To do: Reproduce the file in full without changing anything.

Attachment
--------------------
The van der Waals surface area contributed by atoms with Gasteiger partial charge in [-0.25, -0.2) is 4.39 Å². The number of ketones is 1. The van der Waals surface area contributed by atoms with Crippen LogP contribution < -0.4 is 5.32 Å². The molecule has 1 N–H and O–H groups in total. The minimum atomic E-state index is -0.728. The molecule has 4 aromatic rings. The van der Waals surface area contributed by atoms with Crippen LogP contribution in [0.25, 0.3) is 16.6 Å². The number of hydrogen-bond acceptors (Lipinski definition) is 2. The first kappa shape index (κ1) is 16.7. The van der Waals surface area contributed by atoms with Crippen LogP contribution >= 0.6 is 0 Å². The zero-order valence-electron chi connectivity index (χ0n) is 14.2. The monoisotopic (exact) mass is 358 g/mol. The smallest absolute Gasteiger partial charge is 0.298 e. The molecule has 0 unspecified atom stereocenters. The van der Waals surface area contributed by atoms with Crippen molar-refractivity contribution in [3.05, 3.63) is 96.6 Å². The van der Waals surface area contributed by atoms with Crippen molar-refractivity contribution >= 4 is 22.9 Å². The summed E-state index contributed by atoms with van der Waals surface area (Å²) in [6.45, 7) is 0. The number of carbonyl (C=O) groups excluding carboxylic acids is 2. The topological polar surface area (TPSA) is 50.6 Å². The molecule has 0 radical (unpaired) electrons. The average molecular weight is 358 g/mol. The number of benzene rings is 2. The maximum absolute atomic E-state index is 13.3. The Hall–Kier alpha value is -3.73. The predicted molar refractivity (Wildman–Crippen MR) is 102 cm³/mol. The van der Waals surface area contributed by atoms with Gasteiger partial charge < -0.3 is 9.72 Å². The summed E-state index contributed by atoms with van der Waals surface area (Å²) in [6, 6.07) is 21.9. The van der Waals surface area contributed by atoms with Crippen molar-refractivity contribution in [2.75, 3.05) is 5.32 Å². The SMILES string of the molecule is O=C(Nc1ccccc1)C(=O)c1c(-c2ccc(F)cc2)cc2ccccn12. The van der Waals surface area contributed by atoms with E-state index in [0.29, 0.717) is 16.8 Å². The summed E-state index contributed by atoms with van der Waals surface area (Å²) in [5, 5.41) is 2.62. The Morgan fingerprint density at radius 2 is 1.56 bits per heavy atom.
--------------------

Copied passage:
The van der Waals surface area contributed by atoms with Gasteiger partial charge in [-0.25, -0.2) is 4.39 Å². The number of ketones is 1. The van der Waals surface area contributed by atoms with Crippen LogP contribution < -0.4 is 5.32 Å². The molecule has 1 N–H and O–H groups in total. The minimum atomic E-state index is -0.728. The molecule has 4 aromatic rings. The van der Waals surface area contributed by atoms with Crippen LogP contribution in [0.25, 0.3) is 16.6 Å². The number of hydrogen-bond acceptors (Lipinski definition) is 2. The first kappa shape index (κ1) is 16.7. The van der Waals surface area contributed by atoms with Crippen LogP contribution >= 0.6 is 0 Å². The zero-order valence-electron chi connectivity index (χ0n) is 14.2. The monoisotopic (exact) mass is 358 g/mol. The smallest absolute Gasteiger partial charge is 0.298 e. The molecule has 0 unspecified atom stereocenters. The van der Waals surface area contributed by atoms with Crippen molar-refractivity contribution in [3.05, 3.63) is 96.6 Å². The van der Waals surface area contributed by atoms with Crippen molar-refractivity contribution >= 4 is 22.9 Å². The summed E-state index contributed by atoms with van der Waals surface area (Å²) in [6.45, 7) is 0. The number of carbonyl (C=O) groups excluding carboxylic acids is 2. The topological polar surface area (TPSA) is 50.6 Å². The molecule has 0 radical (unpaired) electrons. The average molecular weight is 358 g/mol. The number of benzene rings is 2. The maximum absolute atomic E-state index is 13.3. The Hall–Kier alpha value is -3.73. The predicted molar refractivity (Wildman–Crippen MR) is 102 cm³/mol. The van der Waals surface area contributed by atoms with Gasteiger partial charge < -0.3 is 9.72 Å². The summed E-state index contributed by atoms with van der Waals surface area (Å²) in [6, 6.07) is 21.9. The van der Waals surface area contributed by atoms with Crippen molar-refractivity contribution in [2.75, 3.05) is 5.32 Å². The SMILES string of the molecule is O=C(Nc1ccccc1)C(=O)c1c(-c2ccc(F)cc2)cc2ccccn12. The van der Waals surface area contributed by atoms with E-state index in [0.29, 0.717) is 16.8 Å². The summed E-state index contributed by atoms with van der Waals surface area (Å²) in [5, 5.41) is 2.62. The Morgan fingerprint density at radius 2 is 1.56 bits per heavy atom.